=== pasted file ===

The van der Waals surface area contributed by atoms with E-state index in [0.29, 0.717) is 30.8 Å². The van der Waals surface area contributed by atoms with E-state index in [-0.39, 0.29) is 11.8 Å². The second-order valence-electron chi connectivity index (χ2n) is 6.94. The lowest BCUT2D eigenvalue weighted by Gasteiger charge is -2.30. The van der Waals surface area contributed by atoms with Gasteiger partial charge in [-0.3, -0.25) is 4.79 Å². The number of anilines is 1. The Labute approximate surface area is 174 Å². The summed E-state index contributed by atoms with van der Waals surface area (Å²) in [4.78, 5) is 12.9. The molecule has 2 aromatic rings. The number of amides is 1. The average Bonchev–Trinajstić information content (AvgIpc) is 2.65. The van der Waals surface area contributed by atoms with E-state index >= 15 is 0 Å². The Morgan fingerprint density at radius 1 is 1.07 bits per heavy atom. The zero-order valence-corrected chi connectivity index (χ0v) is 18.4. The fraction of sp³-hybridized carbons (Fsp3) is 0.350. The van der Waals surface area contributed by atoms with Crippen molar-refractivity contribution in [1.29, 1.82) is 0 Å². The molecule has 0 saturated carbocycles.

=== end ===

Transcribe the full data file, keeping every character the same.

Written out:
The van der Waals surface area contributed by atoms with E-state index in [0.29, 0.717) is 30.8 Å². The van der Waals surface area contributed by atoms with E-state index in [-0.39, 0.29) is 11.8 Å². The second-order valence-electron chi connectivity index (χ2n) is 6.94. The lowest BCUT2D eigenvalue weighted by Gasteiger charge is -2.30. The van der Waals surface area contributed by atoms with Gasteiger partial charge in [-0.3, -0.25) is 4.79 Å². The number of anilines is 1. The Labute approximate surface area is 174 Å². The summed E-state index contributed by atoms with van der Waals surface area (Å²) in [4.78, 5) is 12.9. The molecule has 2 aromatic rings. The number of amides is 1. The average Bonchev–Trinajstić information content (AvgIpc) is 2.65. The van der Waals surface area contributed by atoms with E-state index >= 15 is 0 Å². The Morgan fingerprint density at radius 1 is 1.07 bits per heavy atom. The zero-order valence-corrected chi connectivity index (χ0v) is 18.4. The fraction of sp³-hybridized carbons (Fsp3) is 0.350. The van der Waals surface area contributed by atoms with Crippen molar-refractivity contribution in [1.29, 1.82) is 0 Å². The molecule has 0 saturated carbocycles.